Thousands of people in Mozambique’s northern province of Cabo Delgado are on the move in search of safety, as the security situation remains volatile, after last week’s brutal attacks by armed groups in Palma district, according to the UN Office for Coordination of Humanitarian Affairs (OCHA).
More than 9,100 people – almost half of them children – arrived in Nangade, Mueda, Montepuez and Pemba districts, OCHA said in a flash update on Friday, adding that about two-thirds of those arriving are staying with host families, “who have generously opened their homes to those fleeing the violence”.
“Thousands more are reportedly on the move through the forest in search of safety and are expected to arrive at different locations in the days ahead”, the Office added.
According to OCHA, the attacks in Palma, which began on 24 March, uprooted many who had been sheltering there after having fled conflict in other parts of Cabo Delgado.
Prior to the violence last week, nearly 670,000 – including about 160,000 women and adolescent girls as well as 19,000 pregnant women – were internally displaced in Cabo Delgado, Niassa and Nampula provinces, the vast majority of them living with host families, whose scarce resources are being exhausted.
‘Severe impact’ on health services
The uptick in violence in Cabo Delgado also severely impacted health services, endangering about 950 displaced pregnant women without access to safe delivery and lifesaving emergency obstetric care services, according to the UN Population Fund (UNFPA).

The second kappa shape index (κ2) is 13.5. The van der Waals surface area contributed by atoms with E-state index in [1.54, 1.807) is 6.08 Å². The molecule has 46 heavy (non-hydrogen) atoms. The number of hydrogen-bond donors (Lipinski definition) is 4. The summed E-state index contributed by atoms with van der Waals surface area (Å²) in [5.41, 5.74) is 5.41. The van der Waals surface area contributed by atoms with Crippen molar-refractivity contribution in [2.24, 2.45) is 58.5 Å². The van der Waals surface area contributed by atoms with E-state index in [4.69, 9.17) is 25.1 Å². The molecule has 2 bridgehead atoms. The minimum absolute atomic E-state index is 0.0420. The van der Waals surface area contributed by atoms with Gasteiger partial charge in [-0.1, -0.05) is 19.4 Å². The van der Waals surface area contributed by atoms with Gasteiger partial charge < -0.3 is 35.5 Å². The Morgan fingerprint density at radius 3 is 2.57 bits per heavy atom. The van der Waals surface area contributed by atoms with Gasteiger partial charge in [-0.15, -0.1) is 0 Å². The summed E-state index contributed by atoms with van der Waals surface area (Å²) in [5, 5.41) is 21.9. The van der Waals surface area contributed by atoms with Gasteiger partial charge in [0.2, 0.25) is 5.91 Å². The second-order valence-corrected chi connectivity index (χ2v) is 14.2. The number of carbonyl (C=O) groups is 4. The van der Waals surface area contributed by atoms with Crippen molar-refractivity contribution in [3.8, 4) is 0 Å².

There are also deep concerns that thousands of women may require care in response to sexual and gender-based violence, the agency added.
UN agencies and partners, in close coordination with the Government, have stepped up their support for displaced people, distributing food rations, blankets, mattresses, and learning kits, as well as providing medical and psychosocial support to those in need.
Protection agencies are also screening new arrivals to identify the most vulnerable and supporting authorities with referrals.
The UN Humanitarian Air Service (UNHAS), operated by the World Food Programme (WFP continues to support the evacuation efforts, airlifting more than 380 people to safety, as of 31 March. On 1 April, a boat carrying 1,300 arrived in the town of Pemba (about 280 kilometres or 175 miles south of Palma), where UN agencies and partners were present to offer assistance.
The Government has also established a transit centre, and UN agencies and partners are supporting family reunification efforts.